LZ’s sound was also great though not quite as accurate to me, with their Showco/Clair Bros mega PA system expertly mixed by the legendary late ML Procise, who later famously mixed ZZ Top etc, until he retired from the road.

JT’s live stage act and onstage schtick was memorable, even to this day, there was always something going on to capture your interest, often Ian acting bug-eyed hysterical, punctuated by something crazy going on in the vicinity of the drums and/or keyboards…

JT always put on expertly crafted live shows, well worth the $3.50/$3.75 ticket price at the time (I paid a staggering $6.00 to see Led Zeppelin in ’73…!).

That early 70s JT lineup was superb, though Doane Perry is still my favorite on drums, wish I’d seen Clive live (and regrettably missed the late Mark Craney)…

And Martin Barre? Absolutely essential to the JT sound over the years, just not the same without him, what an amazing guitarist and songwriter… Learned electric guitar by playing Aqualung and Locomotive Breath until I got it right, some of the very best classic riff rock ever, even taught the guitarists in my first cover bands how to play both these songs…

And why on God’s green Earth is JT not in the RRHoF?
How did this travesty occur? Somebody fix this asap, please.

Bob, many thanks for the Steven Wilson remix mentions, I had somehow totally missed these, am rebuilding and completing my JT collection with these as soon as they arrive via Amazon, have my Sennheiser 580 headphones / tube amp at the ready…

Keep up the great writing Bob, always read your missives
as they arrive in my Inbox… Stay Safe, Be Well, All the Best…
=BobBB= The DrumBuddha


I hope you are well.  I should have written this note a few days ago, but I’ve just found a moment to share a vivid memory. It must’ve been around 1982 and I was working briefly washing dishes at a seafood joint in St. Tropez. While outside on a break one evening, I saw a  bearded man on the dock wearing what looked like a cape and playing a flute.  I walked towards him and sure enough it was Ian.  I moved a bit closer and just took in the amazing scene…

I was a massive Tull fan, and chancing upon the mighty Ian Anderson casually playing on a random dock was the greatest experience that I had in St. Tropez, and that’s saying something.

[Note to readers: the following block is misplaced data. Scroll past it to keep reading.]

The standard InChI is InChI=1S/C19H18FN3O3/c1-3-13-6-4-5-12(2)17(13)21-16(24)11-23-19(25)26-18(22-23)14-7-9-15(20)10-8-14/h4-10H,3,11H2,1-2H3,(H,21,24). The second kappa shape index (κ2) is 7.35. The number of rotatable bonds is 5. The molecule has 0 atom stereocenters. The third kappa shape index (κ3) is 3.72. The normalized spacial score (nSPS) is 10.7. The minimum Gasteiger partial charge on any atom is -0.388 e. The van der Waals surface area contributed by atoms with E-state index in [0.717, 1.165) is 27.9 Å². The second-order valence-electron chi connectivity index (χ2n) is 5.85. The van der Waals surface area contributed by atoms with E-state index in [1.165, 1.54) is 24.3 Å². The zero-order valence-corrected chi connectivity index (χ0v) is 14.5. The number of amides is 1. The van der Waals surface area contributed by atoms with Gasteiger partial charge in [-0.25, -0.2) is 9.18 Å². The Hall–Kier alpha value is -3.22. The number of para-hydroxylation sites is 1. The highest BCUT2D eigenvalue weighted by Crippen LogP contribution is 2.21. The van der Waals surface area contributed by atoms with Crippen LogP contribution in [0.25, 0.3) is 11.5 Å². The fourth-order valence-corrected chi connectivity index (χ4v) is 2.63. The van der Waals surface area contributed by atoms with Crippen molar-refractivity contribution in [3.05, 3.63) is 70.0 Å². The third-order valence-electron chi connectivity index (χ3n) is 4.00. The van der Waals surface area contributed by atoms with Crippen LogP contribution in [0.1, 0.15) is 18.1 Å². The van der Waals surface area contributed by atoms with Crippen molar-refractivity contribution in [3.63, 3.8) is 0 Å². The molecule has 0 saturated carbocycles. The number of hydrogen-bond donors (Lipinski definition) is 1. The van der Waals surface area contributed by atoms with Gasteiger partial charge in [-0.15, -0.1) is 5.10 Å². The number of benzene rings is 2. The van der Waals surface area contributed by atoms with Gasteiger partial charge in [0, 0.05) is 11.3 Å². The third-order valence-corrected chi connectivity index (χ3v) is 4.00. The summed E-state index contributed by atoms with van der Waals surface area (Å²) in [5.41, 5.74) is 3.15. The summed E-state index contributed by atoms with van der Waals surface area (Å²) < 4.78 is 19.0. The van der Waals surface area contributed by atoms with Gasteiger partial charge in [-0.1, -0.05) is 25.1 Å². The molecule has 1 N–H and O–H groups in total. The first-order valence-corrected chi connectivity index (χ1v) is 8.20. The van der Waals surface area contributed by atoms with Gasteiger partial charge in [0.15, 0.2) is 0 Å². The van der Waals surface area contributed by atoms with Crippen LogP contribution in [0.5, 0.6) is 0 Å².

Be well,
Jeff Kempler

David Byrne On HBO

I hate to pierce the bubble on this, but am I the only one who thought this wasn’t good, ultimately barely watchable?

Byrne’s barefoot danceathon got raves on the road. And when the reaction caught up with the country, when the press finally realized what was going on, Byrne took the show to Broadway, in the wake of Springsteen’s talkathon, and did boffo at the b.o. But just like Bruce’s show, it did not translate to the screen, no way, just like Beyonce’s appearance at Coachella.

In other words, you had to be there.

In other words, you just can’t capture the live experience on film.

I could tell, watching this show, that to be in the audience would be a thrill. And maybe, even more thrilling, to be at a gig, outside, where many of the original shows took place, crushed-up, standing, moving your body, getting caught up in the excitement.

But there was no excitement in this show. You see filmed plays/musicals have never worked, which is why Hollywood always makes them into movies, from “My Fair Lady” to “Hello Dolly!” to “Who’s Afraid of Virginia Woolf?” You’ve got to take them out of the theatre, you’ve got to enlarge them. One person on stage alone singing works in a theatre, it does not on the screen.

Furthermore, may I say that Byrne’s voice has taken a hit over the years? Such that when you focus on it you can hear the flaws, but if you were there live you’d overlook them?

As for the numbers… This is a performance that needed a soundtrack album in advance. So you could familiarize yourself with the material, so you’d know it and understand it, like “Hair,” and ultimately “Hamilton.”

“Hamilton” on Disney did not work either. But, everybody knew the tunes, and you had a peek into a phenomenon. You felt you were let in on an experience that had evaporated, the original players/singers in the original performance. But it’s not like David Byrne is gonna disappear, at least let’s hope not.

But the hype was unbelievable! Spike Lee was involved! But what we really ended up with was a press clusterfuck. A self-referential bonanza of stories that left the public out. I’d say I was let down upon finally seeing the show, but that would be too charitable. If you watched the whole way through you are to be commended. And it’s not because we’ve got short attention spans, but because there’s so much else of quality to choose from.